ESSENTIAL repair work has begun on the RRS Discovery ship in Dundee thanks to a major funding boost.

The ship was first launched in the city in 1901 before embarking on its first mission – Captain Robert Falcon Scott’s British National Antarctic Expedition.

However, the vessel is now beset with problems such as rotting timbers as well as severe rain and water damage.

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Now, Dundee Heritage Trust, who look after the ship, has been granted £1.4 million from the National Heritage Memorial Fund to preserve the popular attraction.

Speaking to STV, heritage and exhibitions director at Dundee Heritage Trust Emma Halford-Forbes said: “The Discovery is one of the most important ships that is still around in Britain.

“It was the first ship designed for Antarctic exploration and it was built right here in Dundee. The amount of money that we’re spending at the moment, we’ve got a £1.4m grant from the National Heritage Memorial Fund, without which we wouldn’t be able to do this work.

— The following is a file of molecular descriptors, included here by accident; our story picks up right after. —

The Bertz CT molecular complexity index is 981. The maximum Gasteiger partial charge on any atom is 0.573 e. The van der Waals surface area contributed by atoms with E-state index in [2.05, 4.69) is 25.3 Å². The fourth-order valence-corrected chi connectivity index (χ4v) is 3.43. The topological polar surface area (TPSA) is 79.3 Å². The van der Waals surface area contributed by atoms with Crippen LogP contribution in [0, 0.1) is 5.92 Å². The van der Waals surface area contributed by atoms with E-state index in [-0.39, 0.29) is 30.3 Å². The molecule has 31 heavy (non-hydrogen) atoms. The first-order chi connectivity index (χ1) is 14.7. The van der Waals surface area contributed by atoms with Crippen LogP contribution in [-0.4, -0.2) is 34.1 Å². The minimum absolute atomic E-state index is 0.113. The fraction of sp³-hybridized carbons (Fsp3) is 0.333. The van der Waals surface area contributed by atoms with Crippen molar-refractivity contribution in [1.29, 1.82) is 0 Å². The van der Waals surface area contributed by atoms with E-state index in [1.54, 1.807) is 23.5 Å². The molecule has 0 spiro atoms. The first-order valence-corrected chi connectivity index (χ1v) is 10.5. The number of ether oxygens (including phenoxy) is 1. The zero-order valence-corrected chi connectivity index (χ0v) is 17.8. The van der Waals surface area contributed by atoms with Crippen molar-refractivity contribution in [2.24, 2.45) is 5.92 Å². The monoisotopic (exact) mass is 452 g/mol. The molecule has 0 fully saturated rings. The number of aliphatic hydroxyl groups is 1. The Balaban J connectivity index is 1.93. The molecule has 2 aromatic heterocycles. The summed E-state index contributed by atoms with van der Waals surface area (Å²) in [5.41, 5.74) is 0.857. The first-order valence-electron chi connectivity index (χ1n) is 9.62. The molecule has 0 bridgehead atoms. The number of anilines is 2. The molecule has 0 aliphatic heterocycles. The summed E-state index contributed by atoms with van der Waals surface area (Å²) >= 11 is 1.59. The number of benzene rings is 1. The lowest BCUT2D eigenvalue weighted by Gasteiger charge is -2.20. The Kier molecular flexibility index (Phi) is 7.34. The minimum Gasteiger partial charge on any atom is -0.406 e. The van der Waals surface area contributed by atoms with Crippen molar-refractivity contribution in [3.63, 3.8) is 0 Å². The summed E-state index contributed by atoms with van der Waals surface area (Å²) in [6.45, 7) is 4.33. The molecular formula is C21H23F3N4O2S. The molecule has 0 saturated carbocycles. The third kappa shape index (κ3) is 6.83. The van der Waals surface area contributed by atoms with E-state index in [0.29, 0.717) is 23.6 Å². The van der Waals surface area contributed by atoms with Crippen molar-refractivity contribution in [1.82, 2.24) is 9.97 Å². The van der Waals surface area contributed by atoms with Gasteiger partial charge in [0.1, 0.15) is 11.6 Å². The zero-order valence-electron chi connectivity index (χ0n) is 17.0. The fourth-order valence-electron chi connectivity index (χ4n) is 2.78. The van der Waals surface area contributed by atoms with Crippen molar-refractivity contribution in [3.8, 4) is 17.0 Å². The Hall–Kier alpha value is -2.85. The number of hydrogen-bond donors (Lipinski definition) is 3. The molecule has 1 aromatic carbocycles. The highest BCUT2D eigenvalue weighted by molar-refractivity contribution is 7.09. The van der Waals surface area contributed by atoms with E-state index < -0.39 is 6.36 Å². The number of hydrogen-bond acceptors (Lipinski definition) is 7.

“The costs have increased more than fourfold since we originally priced up this project five years ago and, with Covid and the war in Ukraine, those costs have sky rocketed.”

Specialist conservationists have been brought in to help with the project, which is expected to take a few years.

The first phase of the project will focus on the ship’s stern with a steel structure to be put up to allow engineers to remove each timber beam before they are either restored or replaced.

Conservation engineer Jim Mitchell said: “I wouldn’t call it a high risk project but it’s very much digging into the unknown because lots of the structures haven’t been seen since it was built in 1901.

“The ship is largely built out of wood and it’s an organic material that is in a constant state of flux. It absorbs water, it sheds water, so it’s changing all the time.

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“The humidity and the Scottish climate is probably harder on this ship than Antarctica was.”

The RRS Discovery will still remain open to visitors while the work is carried out.